Bang in the centre of the South American continent lies the world’s largest and most pristine tropical wetland, the Pantanal. Though somewhat overshadowed by its more famous neighbour the Amazon rainforest, the Pantanal is a massive mosaic of flooded grasslands, savannahs, marshes, seasonal rivers and channels, and tropical forests. It covers a vast region with an area of over 180,000 square kilometres, mostly in Brazil, but also stretching into Paraguay and Bolivia. Within this unique land, a huge reservoir of biodiversity, and the continent’s highest concentration of wildlife, thrives. Over 650 bird species flourish in this wondrous zone: vibrant hyacinth macaws, graceful anhingas, enormous jabiru storks and so on. The fascinating 159 species of mammals that live here include giant anteaters, giant river otters, capybaras, jaguars. In the magical waterways of the Pantanal 325 fish species breed, feeding the region’s birds, mammals, and reptiles, including anacondas and millions of caimans.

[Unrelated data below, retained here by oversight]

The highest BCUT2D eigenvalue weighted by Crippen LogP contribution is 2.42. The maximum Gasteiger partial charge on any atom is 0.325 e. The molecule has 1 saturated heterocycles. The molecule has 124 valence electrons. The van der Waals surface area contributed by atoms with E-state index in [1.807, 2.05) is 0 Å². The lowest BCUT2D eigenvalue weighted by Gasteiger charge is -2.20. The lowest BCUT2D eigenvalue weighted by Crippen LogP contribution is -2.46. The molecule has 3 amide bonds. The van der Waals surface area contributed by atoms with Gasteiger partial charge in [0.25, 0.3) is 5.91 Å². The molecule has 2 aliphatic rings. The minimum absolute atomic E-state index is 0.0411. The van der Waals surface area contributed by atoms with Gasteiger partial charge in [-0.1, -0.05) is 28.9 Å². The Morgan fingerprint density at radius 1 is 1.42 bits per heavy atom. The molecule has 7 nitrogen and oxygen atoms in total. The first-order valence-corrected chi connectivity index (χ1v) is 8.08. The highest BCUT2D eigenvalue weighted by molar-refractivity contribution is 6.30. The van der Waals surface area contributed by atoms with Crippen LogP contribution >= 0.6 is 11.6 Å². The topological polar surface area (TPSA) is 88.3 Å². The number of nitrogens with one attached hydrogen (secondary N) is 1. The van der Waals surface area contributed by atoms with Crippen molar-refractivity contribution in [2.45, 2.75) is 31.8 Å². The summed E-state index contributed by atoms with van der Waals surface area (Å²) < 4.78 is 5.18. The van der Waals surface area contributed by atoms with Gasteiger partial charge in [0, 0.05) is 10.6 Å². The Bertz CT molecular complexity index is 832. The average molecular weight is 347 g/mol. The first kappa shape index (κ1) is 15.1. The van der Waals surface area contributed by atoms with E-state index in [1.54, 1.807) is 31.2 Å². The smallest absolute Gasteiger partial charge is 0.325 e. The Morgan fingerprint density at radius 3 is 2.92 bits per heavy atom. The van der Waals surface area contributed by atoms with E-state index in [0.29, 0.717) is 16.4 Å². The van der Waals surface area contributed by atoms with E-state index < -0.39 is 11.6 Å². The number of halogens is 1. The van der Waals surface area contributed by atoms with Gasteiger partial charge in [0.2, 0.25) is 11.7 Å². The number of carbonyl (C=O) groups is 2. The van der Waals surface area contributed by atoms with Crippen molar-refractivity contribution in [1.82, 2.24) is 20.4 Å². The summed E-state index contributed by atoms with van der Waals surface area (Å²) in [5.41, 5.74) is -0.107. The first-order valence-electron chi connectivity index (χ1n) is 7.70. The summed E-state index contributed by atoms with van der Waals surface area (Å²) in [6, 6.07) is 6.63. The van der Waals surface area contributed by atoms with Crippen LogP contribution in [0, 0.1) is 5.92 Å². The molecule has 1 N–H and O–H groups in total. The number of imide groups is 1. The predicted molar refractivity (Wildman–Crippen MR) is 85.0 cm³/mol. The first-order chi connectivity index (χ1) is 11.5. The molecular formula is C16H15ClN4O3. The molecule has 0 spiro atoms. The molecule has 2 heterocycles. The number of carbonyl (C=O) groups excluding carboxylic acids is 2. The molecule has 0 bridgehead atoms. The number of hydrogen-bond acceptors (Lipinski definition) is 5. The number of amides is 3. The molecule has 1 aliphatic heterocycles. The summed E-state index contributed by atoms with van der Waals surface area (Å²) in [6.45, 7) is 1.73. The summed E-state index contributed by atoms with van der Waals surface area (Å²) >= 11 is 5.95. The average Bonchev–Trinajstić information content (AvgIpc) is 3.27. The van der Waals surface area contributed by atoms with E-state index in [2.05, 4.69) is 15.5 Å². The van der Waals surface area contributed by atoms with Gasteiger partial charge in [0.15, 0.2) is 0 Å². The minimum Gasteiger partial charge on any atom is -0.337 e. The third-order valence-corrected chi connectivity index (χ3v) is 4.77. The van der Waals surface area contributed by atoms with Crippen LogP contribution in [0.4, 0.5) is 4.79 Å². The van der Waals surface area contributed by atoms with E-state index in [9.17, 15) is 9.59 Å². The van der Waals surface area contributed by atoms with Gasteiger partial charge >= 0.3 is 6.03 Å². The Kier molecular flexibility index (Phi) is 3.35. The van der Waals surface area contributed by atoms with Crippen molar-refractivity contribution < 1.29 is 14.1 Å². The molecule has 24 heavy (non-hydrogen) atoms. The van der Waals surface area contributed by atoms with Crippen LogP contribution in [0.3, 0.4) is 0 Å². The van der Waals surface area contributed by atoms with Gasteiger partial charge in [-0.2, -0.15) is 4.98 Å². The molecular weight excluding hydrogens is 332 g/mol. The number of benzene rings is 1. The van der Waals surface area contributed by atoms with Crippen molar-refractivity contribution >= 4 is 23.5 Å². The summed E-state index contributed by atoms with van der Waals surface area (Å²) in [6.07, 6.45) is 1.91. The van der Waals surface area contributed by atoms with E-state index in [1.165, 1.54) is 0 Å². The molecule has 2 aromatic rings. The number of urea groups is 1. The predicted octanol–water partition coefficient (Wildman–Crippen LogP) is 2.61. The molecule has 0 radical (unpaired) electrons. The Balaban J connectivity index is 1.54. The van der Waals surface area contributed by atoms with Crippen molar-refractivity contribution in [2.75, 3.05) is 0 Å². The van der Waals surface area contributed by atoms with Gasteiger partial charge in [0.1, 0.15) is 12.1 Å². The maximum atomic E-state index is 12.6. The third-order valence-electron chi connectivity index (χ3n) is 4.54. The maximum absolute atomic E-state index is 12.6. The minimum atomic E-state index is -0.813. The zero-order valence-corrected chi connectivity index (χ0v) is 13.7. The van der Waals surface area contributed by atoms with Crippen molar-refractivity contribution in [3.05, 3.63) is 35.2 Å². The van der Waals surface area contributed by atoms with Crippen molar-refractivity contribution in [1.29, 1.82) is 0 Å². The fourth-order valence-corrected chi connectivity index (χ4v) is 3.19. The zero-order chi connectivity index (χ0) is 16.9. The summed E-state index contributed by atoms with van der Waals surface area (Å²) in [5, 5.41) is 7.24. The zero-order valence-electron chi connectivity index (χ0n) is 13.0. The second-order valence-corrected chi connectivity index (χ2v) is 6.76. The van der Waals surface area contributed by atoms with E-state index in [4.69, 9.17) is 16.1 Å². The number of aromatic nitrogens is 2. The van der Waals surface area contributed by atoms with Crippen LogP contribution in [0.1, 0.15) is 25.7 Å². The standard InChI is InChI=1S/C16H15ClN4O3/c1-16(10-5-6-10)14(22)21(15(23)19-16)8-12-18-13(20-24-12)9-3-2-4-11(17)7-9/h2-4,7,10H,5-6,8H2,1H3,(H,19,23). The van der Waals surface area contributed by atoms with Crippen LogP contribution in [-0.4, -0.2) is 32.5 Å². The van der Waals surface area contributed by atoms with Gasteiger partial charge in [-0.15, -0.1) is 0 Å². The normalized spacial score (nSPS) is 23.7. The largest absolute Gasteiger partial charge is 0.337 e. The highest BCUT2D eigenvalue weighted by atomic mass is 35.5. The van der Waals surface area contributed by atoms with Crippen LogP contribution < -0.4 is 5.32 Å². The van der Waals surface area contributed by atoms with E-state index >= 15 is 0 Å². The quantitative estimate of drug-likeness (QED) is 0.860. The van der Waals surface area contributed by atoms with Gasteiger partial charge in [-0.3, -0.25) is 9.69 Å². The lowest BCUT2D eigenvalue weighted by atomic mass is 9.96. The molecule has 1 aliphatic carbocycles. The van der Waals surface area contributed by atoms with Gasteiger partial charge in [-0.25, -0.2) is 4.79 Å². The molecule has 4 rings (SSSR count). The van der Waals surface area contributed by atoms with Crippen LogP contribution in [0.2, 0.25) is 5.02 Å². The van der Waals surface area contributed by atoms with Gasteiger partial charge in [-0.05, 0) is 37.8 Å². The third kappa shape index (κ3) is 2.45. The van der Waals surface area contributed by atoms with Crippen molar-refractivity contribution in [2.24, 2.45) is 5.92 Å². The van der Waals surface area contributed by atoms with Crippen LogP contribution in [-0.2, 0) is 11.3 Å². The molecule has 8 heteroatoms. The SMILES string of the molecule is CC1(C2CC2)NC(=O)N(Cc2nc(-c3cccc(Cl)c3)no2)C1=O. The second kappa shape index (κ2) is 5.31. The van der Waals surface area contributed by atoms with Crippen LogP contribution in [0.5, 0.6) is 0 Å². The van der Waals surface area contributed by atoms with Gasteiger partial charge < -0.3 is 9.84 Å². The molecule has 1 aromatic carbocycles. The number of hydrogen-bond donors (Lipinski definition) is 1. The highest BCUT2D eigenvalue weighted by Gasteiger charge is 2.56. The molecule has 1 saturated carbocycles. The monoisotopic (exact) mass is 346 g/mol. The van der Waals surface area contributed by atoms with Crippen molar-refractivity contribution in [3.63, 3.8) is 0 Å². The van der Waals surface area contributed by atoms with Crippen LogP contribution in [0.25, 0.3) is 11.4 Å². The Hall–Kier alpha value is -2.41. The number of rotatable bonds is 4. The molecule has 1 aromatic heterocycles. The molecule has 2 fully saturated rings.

Viewing wildlife in the Pantanal is dependent on the season and water levels, and there’s something different and unique going on throughout the year. Wildlife enthusiasts, photographers, eco-tourists and naturalists consider this a true animal paradise. From January to March, 80% of the land is flooded and boats and canoes are the main mode of transportation. For the next three months the water of the flooded plains recedes and it’s possible to also explore parts of the region on horseback. In the dry months from July to September, large numbers of birds and reptiles can be spotted near the drying pools, and visitors can start exploring on foot as well. In October, as the rains gets underway once again, water levels start to rise. Migratory birds leave, but for the resident animals it is mating season.